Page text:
In a press release published on May 19, 2020, Consumers International, the United Nations Environment Programme (UNEP), and the One Planet Network announced the publication of their joint report that assesses the global labeling on plastic packaging related to recycling. With only an estimated 9% of all plastic ever produced having been recycled, the report highlights the scale of the plastic pollution problem and the need to create circular solutions. An important stakeholder group in implementing solutions are consumers. The report writes that “too often the onus is placed on consumers to understand an array of confusing, contradictory, or misleading information” related to which products to purchase and how to dispose of them properly. The report mapped and assessed standards, labels, and claims related to the materials, production, recyclability, and disposal of plastic packaging with a focus on fast-moving consumer goods as well as food and beverage products.

It provides an overview of the various existing recycling labels used across many international markets and assesses them for relevance, clarity, accessibility, and reliability. The report highlights good practices and areas where improvements should be made, and it identifies five key findings and recommendations for better communication with consumers on plastic packaging:

  • All labels and claims on packaging should be adapted to follow the five fundamental principles within the Guidelines for Providing Product Sustainability Information developed by UNEP in 2017.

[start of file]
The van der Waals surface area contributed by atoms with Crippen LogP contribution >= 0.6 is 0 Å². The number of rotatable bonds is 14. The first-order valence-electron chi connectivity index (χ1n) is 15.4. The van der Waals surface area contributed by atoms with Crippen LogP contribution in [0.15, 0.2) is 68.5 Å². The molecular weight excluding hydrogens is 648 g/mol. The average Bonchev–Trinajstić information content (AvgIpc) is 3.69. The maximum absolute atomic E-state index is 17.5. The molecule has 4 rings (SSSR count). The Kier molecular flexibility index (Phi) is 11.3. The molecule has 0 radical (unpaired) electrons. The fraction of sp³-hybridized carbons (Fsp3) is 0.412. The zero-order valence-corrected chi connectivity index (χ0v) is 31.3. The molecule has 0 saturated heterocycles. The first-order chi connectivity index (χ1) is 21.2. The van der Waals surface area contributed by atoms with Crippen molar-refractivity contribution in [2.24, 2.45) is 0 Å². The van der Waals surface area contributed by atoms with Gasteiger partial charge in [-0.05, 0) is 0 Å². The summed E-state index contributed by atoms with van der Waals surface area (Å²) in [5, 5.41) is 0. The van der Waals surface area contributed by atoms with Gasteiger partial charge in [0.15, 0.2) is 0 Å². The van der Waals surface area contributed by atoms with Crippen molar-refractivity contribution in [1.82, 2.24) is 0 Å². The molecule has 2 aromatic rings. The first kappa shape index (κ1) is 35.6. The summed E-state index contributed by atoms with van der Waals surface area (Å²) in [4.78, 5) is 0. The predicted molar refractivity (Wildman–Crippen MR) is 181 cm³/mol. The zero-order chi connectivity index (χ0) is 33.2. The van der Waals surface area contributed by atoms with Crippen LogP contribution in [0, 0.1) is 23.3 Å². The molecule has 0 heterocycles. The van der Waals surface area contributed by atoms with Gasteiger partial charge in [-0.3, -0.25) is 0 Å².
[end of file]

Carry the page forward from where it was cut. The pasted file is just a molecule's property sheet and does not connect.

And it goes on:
• Global harmonization is needed for definitions relating to the content and reusability of packaging.
  • Any standards, labels, and claims “need to better reflect actual conditions,” which includes how (and if) recyclable, compostable, and biodegradable bottles will actually be managed as claimed on the packaging under varying local conditions.
  • The use of the ‘chasing arrows’ symbol should be restricted to only indicating recyclability of packaging – use of the symbol for other claims confuses consumers, risks contamination, and reduces their confidence.
  • Recycling labels should be informative and verified with their proper use enforced. Organizations that manage labels should align their requirements to avoid consumer confusion and ensure the use of the labels is done properly.

Read more

Consumers International (May 19, 2020). “New Research: Plastic recycling labelling confusing and inconsistent.”

Beverage Daily (May 20, 2020). “Can I recycle this? The push to make plastic packaging labelling transparent.”

Keller and Heckman LLP (May 29, 2020). “UN Report Calls for More Uniform Information on Plastic Packaging.”


Consumers International and UNEP (May 19, 2020). “Can I Recycle This? A Global Mapping and Assessment of Standards, Labels and Claims on Plastic Packaging.” (pdf)